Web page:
12 Monkeys Lacks Gilliam-esque Humor But Still Intrigues!

12 Monkeys - Season 1

I love Terry Gilliam’s movies but, somehow, I’d never seen 12 Monkeys until about eight weeks ago. Once I did, I had a bad feeling about Syfy’s adaptation (Fridays, 9/8C) – a feeling that wasn’t totally dispersed by the first two episodes on the screener that the network sent, but enough so that I’m looking forward to the next five episodes on a second screener set that arrived a couple days ago.

The basic idea of the series is that of the film, of course – Cole (Aaron Stanford, Nikita, Traveler) is sent to our present from decades in the future (2043, to be precise) in order to find and kill the man responsible for unleashing, however accidentally, a plague that kills off over seven billion – that’s 7,000,000,000 people – effectively ending the world as we know it.

In the past, he finds himself needing the help of virologist Dr. Cassandra Railly (Amanda Schull, Suits, Pretty Little Liars) – especially when it becomes apparent that the man in question, known to Cole as Leland Frost (Zeljko Ivanek, Madame Secretary, Damages) might not be solely responsible.

Stanford, in the Bruce Willis role, is less twitchy and more focused – and far less grimy looking. Schull, in the Madeline Stowe role, is somewhat more easily convinced of Cole’s origins – thanks to the pilot’s giving her an opportunity to see, firsthand, that he’s not from around here (temporally speaking).

12 Monkeys - Pilot

The drama in the series, at least judging from the first two episodes, comes more from outside forces that did not exactly appear in the film – but there’s not a lot I say about that without getting well into spoiler territory. Suffice it to say that ‘The Army of the 12 Monkeys’ seems to have a much different origin here.

The adaptation of the David Peoples and Janet Peoples screenplay for Gilliam’s film was written by series developers/creators Terry Matalas & Travis Fickett (both of Nikita fame) and the pilot was directed by pilot master Jeffrey Reiner (Awake, Helix).

The pilot introduces the main characters by inserting them into highly stressful situations right off the bat, so we see how they function in their worst moments; brings the tension down a bit so we can see them dealing with the repercussions, and then ramping up the stakes again. There are worse ways to get an audience onside quickly.

Stanford’s Cole is simultaneously more intelligent and less quick to adapt to changing circumstances than the movie version, but Stanford gives him an underlying innocence that keeps him from being just a time-hopping executioner. He’s accepted that the fate of the world hinges on his being able to kill someone, but that doesn’t mean he’ll enjoy it – indeed, he expects that he will cease to exist (or will never have existed) if he succeeds. His motives, at least here, appear to be genuinely beneficent.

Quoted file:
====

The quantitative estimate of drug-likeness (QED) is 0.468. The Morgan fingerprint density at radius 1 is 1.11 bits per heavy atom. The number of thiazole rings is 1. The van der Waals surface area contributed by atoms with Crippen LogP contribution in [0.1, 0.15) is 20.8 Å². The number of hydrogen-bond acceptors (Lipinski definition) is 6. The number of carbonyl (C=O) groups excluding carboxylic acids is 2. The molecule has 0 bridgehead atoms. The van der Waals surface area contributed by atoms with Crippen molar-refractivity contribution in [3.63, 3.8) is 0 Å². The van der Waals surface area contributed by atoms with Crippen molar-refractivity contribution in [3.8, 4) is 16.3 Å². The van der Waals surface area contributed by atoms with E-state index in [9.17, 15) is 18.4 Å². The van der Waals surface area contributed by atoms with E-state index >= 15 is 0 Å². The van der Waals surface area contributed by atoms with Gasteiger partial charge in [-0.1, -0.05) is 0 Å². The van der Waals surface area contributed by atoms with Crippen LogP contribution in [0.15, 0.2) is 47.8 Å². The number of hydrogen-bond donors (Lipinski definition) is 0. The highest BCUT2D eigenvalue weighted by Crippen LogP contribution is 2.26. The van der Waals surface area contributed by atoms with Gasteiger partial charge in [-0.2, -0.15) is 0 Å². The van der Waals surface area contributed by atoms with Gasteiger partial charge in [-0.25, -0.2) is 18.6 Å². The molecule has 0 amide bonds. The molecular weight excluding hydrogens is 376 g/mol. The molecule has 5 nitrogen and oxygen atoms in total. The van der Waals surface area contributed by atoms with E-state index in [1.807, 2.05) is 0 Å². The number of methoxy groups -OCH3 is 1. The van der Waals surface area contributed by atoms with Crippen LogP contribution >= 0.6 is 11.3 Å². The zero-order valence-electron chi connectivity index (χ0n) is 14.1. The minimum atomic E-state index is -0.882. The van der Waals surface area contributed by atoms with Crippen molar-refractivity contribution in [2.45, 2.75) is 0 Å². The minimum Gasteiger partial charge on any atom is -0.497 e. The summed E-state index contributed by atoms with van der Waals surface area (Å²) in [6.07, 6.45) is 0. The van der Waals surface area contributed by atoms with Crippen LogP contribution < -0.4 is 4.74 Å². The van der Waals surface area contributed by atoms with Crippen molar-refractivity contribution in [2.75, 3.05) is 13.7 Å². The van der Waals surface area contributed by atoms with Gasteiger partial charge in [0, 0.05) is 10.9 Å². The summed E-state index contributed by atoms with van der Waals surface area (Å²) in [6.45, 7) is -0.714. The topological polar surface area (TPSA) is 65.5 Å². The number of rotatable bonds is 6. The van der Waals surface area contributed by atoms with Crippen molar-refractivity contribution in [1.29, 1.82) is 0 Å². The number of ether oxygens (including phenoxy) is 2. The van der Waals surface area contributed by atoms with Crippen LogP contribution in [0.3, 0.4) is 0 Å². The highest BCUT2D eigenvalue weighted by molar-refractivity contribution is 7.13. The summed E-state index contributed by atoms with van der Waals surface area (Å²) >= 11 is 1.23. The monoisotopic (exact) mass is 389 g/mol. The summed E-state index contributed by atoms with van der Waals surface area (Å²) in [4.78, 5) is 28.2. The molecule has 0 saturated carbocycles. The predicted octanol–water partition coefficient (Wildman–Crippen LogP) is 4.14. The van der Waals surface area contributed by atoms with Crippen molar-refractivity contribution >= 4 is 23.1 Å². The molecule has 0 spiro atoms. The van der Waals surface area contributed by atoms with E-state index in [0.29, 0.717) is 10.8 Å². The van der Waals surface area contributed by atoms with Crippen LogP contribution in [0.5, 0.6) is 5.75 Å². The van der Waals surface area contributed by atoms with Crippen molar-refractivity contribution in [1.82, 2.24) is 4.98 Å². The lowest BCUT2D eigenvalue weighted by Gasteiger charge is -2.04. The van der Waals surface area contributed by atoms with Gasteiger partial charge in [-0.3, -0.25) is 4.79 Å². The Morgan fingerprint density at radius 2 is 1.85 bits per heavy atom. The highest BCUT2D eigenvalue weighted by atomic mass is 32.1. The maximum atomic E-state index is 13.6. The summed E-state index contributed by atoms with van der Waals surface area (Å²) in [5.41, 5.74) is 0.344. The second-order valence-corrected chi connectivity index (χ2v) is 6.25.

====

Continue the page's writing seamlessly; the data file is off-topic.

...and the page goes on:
Schull’s Railly is a woman who is comfortable with her life – she’s articulate, poised and confident. She is a respected person in her field and is more than a bit jolted by both her initial encounter with Cole (at knifepoint, in her car) and later (when she sees that something that I referred to above). She also seems more resilient than Cole, at least at first.

12 Monkeys - Pilot

Matalas and Fickett do a solid job of setting up the basic for the series in the pilot – and setting up the difference in their approach to The Army of the 12 Monkeys in the second ep. While the show does explore a lot of themes in common with the movie (fate, destiny, love and second chances, as the press release says), though, it is lacking two things that Gilliam’s movie had in abundance – wit and humor.

Possibly that’s because they had to set up the series premise – and especially its differences from the movie – and maybe future episodes will have more of that, but for now, that’s a point against the series.

Technically, the show looks pretty good. The cast is solid – Barbara Sukowa (Lola, Center Stage) is fine as Cole’s nominal boss in the future, Jones; Kirk Acevedo (Fringe, Dawn of the Planet of the Apes) is likable as Cole’s best friend, Ramse, and Noah Bean as Cassie’s former flame, Aaron, is suitably confused – and the plot is intriguing.

Despite my qualms about the show going in, 12 Monkeys shows a lot of promise and by the end of the second episode it was beginning to show signs of living up to it. I’ll definitely be checking out those additional screeners.

Final Grade: B-

Photos by Jeff Riedel and Alicia Gbur/Courtesy of Syfy